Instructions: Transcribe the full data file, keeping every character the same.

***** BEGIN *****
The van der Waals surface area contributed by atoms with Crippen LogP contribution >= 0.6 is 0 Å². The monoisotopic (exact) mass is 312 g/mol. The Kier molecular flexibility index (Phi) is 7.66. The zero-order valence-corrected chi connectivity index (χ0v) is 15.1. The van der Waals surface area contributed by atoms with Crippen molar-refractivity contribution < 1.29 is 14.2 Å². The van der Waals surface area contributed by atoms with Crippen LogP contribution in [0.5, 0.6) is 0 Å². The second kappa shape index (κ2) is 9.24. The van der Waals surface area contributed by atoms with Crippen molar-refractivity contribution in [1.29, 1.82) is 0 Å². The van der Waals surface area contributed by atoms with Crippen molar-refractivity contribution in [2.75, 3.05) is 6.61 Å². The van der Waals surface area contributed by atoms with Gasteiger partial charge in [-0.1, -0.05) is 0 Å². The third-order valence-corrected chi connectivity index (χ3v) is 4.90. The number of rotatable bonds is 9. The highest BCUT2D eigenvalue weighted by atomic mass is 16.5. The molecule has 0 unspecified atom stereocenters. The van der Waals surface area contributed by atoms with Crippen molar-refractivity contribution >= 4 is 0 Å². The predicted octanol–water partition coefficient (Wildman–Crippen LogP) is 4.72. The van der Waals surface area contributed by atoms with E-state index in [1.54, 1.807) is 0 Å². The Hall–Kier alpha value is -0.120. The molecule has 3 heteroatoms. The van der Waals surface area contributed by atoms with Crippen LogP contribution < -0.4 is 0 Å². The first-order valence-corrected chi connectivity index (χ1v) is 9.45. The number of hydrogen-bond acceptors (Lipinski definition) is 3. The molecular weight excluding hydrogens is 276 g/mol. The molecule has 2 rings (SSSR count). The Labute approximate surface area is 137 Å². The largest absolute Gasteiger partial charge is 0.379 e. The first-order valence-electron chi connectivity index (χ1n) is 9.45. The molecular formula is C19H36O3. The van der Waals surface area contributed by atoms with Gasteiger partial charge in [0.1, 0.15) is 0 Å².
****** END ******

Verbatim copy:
The van der Waals surface area contributed by atoms with Crippen LogP contribution >= 0.6 is 0 Å². The monoisotopic (exact) mass is 312 g/mol. The Kier molecular flexibility index (Phi) is 7.66. The zero-order valence-corrected chi connectivity index (χ0v) is 15.1. The van der Waals surface area contributed by atoms with Crippen molar-refractivity contribution < 1.29 is 14.2 Å². The van der Waals surface area contributed by atoms with Crippen LogP contribution in [0.5, 0.6) is 0 Å². The second kappa shape index (κ2) is 9.24. The van der Waals surface area contributed by atoms with Crippen molar-refractivity contribution in [1.29, 1.82) is 0 Å². The van der Waals surface area contributed by atoms with Crippen molar-refractivity contribution in [2.75, 3.05) is 6.61 Å². The van der Waals surface area contributed by atoms with Gasteiger partial charge in [-0.1, -0.05) is 0 Å². The third-order valence-corrected chi connectivity index (χ3v) is 4.90. The number of rotatable bonds is 9. The highest BCUT2D eigenvalue weighted by atomic mass is 16.5. The molecule has 0 unspecified atom stereocenters. The van der Waals surface area contributed by atoms with Crippen molar-refractivity contribution >= 4 is 0 Å². The predicted octanol–water partition coefficient (Wildman–Crippen LogP) is 4.72. The van der Waals surface area contributed by atoms with E-state index in [1.54, 1.807) is 0 Å². The Hall–Kier alpha value is -0.120. The molecule has 3 heteroatoms. The van der Waals surface area contributed by atoms with Crippen LogP contribution < -0.4 is 0 Å². The first-order valence-corrected chi connectivity index (χ1v) is 9.45. The number of hydrogen-bond acceptors (Lipinski definition) is 3. The molecular weight excluding hydrogens is 276 g/mol. The molecule has 2 rings (SSSR count). The Labute approximate surface area is 137 Å². The largest absolute Gasteiger partial charge is 0.379 e. The first-order valence-electron chi connectivity index (χ1n) is 9.45. The molecular formula is C19H36O3. The van der Waals surface area contributed by atoms with Gasteiger partial charge in [0.1, 0.15) is 0 Å².